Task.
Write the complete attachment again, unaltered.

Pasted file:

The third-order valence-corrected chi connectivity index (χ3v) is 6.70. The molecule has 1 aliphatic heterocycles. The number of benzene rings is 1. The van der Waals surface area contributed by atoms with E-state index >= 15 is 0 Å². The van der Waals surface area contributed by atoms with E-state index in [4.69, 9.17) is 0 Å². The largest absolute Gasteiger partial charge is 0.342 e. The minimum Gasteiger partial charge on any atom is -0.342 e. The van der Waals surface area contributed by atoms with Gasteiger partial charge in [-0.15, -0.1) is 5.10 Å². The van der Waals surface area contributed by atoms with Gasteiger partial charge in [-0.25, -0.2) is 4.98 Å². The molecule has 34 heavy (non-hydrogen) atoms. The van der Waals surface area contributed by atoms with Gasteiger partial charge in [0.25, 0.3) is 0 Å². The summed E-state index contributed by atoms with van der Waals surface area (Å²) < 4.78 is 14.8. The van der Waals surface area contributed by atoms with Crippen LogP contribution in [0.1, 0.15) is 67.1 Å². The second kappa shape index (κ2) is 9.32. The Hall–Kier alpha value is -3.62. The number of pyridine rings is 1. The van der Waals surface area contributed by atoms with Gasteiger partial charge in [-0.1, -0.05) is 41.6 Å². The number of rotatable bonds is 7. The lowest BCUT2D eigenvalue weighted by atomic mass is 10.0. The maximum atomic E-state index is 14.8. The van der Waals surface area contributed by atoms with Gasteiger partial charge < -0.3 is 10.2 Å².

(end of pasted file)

The third-order valence-corrected chi connectivity index (χ3v) is 6.70. The molecule has 1 aliphatic heterocycles. The number of benzene rings is 1. The van der Waals surface area contributed by atoms with E-state index >= 15 is 0 Å². The van der Waals surface area contributed by atoms with E-state index in [4.69, 9.17) is 0 Å². The largest absolute Gasteiger partial charge is 0.342 e. The minimum Gasteiger partial charge on any atom is -0.342 e. The van der Waals surface area contributed by atoms with Gasteiger partial charge in [-0.15, -0.1) is 5.10 Å². The van der Waals surface area contributed by atoms with Gasteiger partial charge in [-0.25, -0.2) is 4.98 Å². The molecule has 34 heavy (non-hydrogen) atoms. The van der Waals surface area contributed by atoms with Gasteiger partial charge in [0.25, 0.3) is 0 Å². The summed E-state index contributed by atoms with van der Waals surface area (Å²) < 4.78 is 14.8. The van der Waals surface area contributed by atoms with Crippen LogP contribution in [0.1, 0.15) is 67.1 Å². The second kappa shape index (κ2) is 9.32. The Hall–Kier alpha value is -3.62. The number of pyridine rings is 1. The van der Waals surface area contributed by atoms with Gasteiger partial charge in [-0.1, -0.05) is 41.6 Å². The number of rotatable bonds is 7. The lowest BCUT2D eigenvalue weighted by atomic mass is 10.0. The maximum atomic E-state index is 14.8. The van der Waals surface area contributed by atoms with Gasteiger partial charge < -0.3 is 10.2 Å².